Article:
Donald Trump talks about cutting taxes and regulation. Hillary Clinton, not so much. But their economic visions, laid out in dueling speeches last week, reflect a strikingly similar fear of what happens when people are free to engage in peaceful, consensual transactions without government interference. Those transactions would not happen if they were not mutually beneficial, and the same truism applies when the two parties happen to be on different sides of a political border. But Trump and Clinton fear the unpredictable consequences of free (or relatively free) markets, which reward consumers and businesses that serve them well while punishing those that can't compete. "All of our policies should be geared towards keeping jobs and wealth inside the United States," Trump says. Clinton promises to "stop any trade deal that kills jobs or holds down wages." Both candidates claim to appreciate the benefits of international trade. But those benefits come from specialization that generates the greatest value at the lowest cost, which cannot happen without shifts in employment. If you oppose trade that "kills jobs" or that fails to keep them within the United States, you oppose trade, period. "Let's go out and build the future!" Clinton exclaims. Trump says Clinton is "the candidate of the past," while "ours is the campaign of the future." The future they have in mind looks a lot like the past. If American prosperity was once based on manufacturing, they say, it must always be so. Trump, who thinks a reduction in manufacturing jobs is ipso facto evidence of economic decline, promises to "put our coal miners and steelworkers back to work" and "put new American metal into the spine of this nation." Clinton emphasizes "how important it is the build things," saying, "We are builders and we need to get back to building!" This manufacturing fetish is no more reasonable than pining for the days when most Americans were farmers. The share of the U.S. labor force employed in agriculture fell from nearly 80 percent in 1800 to 1.5 percent in 2012, mainly because of dramatic improvements in productivity. That trend involved a lot of "lost jobs," so according to Trump and Clinton it was a disaster. Two major causes of the decline in manufacturing's share of employment are rising productivity and competition from more-efficient producers in other countries, both of which are a boon to consumers—i.e., all of us. The government cannot prevent or reverse the loss of those jobs without sacrificing those gains. Trump recognizes that regulations represent "a hidden tax on American consumers," who pay more for products made by companies subject to the government's costly mandates. But he refuses to admit the same is true of restrictions on trade, which by design protect domestic producers from lower-cost foreign competitors. Clinton and Trump both want to punish American companies that take advantage of lower production costs in other countries to offer their customers more value for their money. Trump complains that such companies "ship products into the U.S. tax-free," while Clinton promises a "more patriotic tax code that puts American jobs first," including "a new exit tax" for companies that "move their headquarters overseas." As a businessman, Trump understands why making products in America does not always make sense. As Clinton points out, "He's made Trump ties in China and Trump suits in Mexico." Clinton's campaign created a web page listing U.S.-based alternatives to the foreign manufacturers of various Trump-branded products. It says these companies are "ready and able to produce the goods he makes overseas"—at a higher cost, of course. Clinton never mentions that part, because she does not want to a[...]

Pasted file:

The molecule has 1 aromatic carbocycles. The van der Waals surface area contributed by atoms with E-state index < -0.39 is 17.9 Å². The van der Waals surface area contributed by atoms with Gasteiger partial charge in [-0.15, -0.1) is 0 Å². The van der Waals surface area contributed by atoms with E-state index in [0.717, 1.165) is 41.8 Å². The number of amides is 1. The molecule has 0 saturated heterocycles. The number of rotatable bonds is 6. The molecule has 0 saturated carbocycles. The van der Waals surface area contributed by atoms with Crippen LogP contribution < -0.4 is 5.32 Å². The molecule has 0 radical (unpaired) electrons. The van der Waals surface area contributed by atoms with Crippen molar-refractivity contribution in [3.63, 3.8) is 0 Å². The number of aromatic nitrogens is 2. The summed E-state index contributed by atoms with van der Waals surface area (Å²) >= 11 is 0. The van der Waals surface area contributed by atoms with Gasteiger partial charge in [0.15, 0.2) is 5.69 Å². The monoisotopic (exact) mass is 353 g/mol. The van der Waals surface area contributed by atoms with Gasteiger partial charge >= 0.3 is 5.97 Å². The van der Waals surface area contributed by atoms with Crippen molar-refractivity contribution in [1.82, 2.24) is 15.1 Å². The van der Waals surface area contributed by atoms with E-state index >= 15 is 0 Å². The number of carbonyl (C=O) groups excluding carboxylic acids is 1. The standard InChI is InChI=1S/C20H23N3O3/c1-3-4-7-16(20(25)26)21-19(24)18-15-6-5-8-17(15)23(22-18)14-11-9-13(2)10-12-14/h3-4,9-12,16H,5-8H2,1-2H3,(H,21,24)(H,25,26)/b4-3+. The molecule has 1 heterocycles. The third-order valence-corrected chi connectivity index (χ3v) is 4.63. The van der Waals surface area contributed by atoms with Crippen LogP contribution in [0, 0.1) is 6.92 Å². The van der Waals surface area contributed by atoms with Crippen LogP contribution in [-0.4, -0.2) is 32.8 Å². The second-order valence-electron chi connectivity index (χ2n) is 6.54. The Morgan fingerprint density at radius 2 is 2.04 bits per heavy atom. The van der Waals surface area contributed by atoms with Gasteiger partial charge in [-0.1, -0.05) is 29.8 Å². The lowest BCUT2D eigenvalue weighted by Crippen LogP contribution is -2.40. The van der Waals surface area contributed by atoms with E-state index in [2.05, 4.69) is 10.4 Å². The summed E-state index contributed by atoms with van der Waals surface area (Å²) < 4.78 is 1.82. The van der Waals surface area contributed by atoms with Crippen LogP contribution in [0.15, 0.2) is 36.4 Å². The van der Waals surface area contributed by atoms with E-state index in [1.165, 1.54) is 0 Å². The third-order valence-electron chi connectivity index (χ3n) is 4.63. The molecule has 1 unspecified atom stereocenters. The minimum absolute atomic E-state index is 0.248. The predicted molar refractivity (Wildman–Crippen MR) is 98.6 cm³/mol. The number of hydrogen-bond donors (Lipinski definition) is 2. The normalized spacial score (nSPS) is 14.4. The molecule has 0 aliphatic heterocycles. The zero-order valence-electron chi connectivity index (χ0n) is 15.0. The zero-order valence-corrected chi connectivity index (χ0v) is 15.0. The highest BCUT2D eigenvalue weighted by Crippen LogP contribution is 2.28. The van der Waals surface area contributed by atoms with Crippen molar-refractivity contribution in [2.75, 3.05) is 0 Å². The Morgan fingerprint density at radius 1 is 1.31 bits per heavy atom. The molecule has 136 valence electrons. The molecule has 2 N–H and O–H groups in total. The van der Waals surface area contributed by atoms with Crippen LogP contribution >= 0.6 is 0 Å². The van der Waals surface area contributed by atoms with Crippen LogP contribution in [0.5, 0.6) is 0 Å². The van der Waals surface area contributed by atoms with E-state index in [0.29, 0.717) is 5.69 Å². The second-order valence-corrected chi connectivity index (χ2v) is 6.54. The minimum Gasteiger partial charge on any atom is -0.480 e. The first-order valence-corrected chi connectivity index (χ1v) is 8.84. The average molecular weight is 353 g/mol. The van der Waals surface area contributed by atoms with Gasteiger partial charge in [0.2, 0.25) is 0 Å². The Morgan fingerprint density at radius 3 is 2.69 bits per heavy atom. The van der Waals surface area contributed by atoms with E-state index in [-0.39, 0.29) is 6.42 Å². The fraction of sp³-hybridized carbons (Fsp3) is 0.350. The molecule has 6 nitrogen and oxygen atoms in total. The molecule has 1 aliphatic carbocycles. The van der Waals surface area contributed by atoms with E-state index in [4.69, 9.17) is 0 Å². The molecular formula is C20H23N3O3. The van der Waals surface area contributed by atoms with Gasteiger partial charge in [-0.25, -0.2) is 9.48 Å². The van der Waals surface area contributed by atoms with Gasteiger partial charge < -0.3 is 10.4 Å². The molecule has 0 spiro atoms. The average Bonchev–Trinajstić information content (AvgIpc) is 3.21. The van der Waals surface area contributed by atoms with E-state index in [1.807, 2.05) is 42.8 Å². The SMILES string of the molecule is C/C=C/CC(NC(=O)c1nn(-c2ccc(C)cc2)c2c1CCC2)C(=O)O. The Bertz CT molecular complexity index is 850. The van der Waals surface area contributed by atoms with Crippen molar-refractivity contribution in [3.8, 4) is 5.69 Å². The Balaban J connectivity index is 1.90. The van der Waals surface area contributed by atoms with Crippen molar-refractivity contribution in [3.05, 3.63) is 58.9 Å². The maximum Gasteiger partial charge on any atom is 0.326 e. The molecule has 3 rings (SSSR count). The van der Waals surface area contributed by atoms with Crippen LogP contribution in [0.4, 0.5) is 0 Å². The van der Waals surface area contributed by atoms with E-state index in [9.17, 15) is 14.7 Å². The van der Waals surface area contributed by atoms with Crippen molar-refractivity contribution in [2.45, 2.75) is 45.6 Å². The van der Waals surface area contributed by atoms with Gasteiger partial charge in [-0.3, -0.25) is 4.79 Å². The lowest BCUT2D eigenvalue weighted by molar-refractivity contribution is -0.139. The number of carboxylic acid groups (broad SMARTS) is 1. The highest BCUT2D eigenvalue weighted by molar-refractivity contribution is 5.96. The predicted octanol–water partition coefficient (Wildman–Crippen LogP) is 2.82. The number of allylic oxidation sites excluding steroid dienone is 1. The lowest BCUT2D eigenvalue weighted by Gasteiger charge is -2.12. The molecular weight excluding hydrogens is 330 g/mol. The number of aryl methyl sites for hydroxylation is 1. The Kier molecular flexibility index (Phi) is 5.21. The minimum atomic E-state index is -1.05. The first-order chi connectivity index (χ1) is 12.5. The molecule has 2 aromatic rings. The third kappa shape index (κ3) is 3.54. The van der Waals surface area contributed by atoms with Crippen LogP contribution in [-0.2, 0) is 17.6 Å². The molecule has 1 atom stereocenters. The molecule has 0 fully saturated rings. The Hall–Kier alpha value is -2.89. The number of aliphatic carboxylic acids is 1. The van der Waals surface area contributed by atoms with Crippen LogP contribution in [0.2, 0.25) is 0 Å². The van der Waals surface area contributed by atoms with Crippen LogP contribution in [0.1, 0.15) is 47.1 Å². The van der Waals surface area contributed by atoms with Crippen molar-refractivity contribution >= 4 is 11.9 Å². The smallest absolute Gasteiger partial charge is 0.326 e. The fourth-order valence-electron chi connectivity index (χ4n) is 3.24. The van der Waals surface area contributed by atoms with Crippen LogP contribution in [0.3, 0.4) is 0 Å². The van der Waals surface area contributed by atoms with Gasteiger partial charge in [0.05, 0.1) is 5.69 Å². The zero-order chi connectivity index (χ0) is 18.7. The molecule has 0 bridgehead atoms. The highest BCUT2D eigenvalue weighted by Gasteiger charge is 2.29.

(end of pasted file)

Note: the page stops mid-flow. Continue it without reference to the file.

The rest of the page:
FDA E-Cigarette Regulations Give Smoking a Boost